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West Bengal government panel to keep tabs on fees in private schools

A retired judge to head the commission

Subhankar Chowdhury, Jhinuk Mazumdar | Published 22.06.22, 05:53 AM

Education minister Bratya Basu told the Assembly on Tuesday that the state government would set up a commission to look into complaints against private schools about fee hikes, on the lines of the health commission that hears complaints against private hospitals.

“We will set up an education commission which will work on the lines of the health commission. This has already been approved by the cabinet and we will issue the notification in a few days,” Basu said during a question-answer session in the House.

“We cannot directly control private schools. However, we receive complaints of unjust fee hikes and hence this commission is being set up for the sake of the people.”

A retired judge will head the commission, the education minister said on the floor of the House.

Earlier, the minister had said such a commission was at a “planning stage” and the details would emerge in due course.

Sujoy Biswas, principal of Rammohan Mission High School, said: “We apprehend the commission will end up working as an overarching body, seeking to regulate affairs of the private schools.”

He added: “I will iterate that when guardians admit their sons or daughters in private schools, they make a decision after going through the fee structure. And it is still not clear to me why the government is thinking of yet another commission.”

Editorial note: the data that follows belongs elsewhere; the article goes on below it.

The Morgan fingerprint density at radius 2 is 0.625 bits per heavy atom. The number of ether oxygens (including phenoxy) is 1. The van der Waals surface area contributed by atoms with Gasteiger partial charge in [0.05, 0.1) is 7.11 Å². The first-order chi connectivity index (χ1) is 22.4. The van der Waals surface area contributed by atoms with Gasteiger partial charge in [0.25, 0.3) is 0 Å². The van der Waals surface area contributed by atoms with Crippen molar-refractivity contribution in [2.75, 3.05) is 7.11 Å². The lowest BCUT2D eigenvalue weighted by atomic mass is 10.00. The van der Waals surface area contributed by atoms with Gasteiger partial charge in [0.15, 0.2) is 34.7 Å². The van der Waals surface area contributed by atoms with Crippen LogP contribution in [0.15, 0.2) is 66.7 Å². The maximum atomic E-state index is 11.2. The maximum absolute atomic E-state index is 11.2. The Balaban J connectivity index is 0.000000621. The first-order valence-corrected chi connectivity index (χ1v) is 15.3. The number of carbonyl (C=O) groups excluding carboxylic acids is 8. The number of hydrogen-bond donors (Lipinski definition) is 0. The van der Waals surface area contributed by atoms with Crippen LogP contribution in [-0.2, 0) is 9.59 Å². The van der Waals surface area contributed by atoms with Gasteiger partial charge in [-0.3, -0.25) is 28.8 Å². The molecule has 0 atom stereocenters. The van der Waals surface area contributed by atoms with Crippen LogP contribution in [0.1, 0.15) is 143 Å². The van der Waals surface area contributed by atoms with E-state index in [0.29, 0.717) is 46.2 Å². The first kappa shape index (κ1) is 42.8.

Biswas had earlier told The Telegraph “too much control will destroy the standard of education”.

Chief minister Mamata Banerjee had told the Assembly in March 2017 that there was “a need to do something to control private schools”. The education department, then headed by minister Partha Chatterjee, had constituted a regulatory commission after that.

Apart from holding some meetings with the private schools, the regulatory commission did not do much.

In recent times, the education department has been at loggerheads with private schools over the holiday calendar. The government had forced the schools to follow its directive to start the summer recess early this year.

When the government went on to extend the vacation further, several private schools defied that decision and resumed in-person classes.

Many schools feel a commission to look into the complaints from parents about fees is “an interference” in the running of a private school.

“If the school fees are fixed by the commission, it would amount to interference,” said the head of a CBSE school.

The school head also said people rushed with complaints to the West Bengal Clinical Establishment Regulatory Commission and it could be the same for the school commission as well.

“It is a service industry and we cannot please everyone,” the school head said.

Principals are also of the opinion that all private schools cannot have the same parameters.

“Different private schools provide different facilities and how can the same parameters be applicable to all,” said Seema Sapru, principal of The Heritage School.

Last updated on 22.06.22, 05:53 AM
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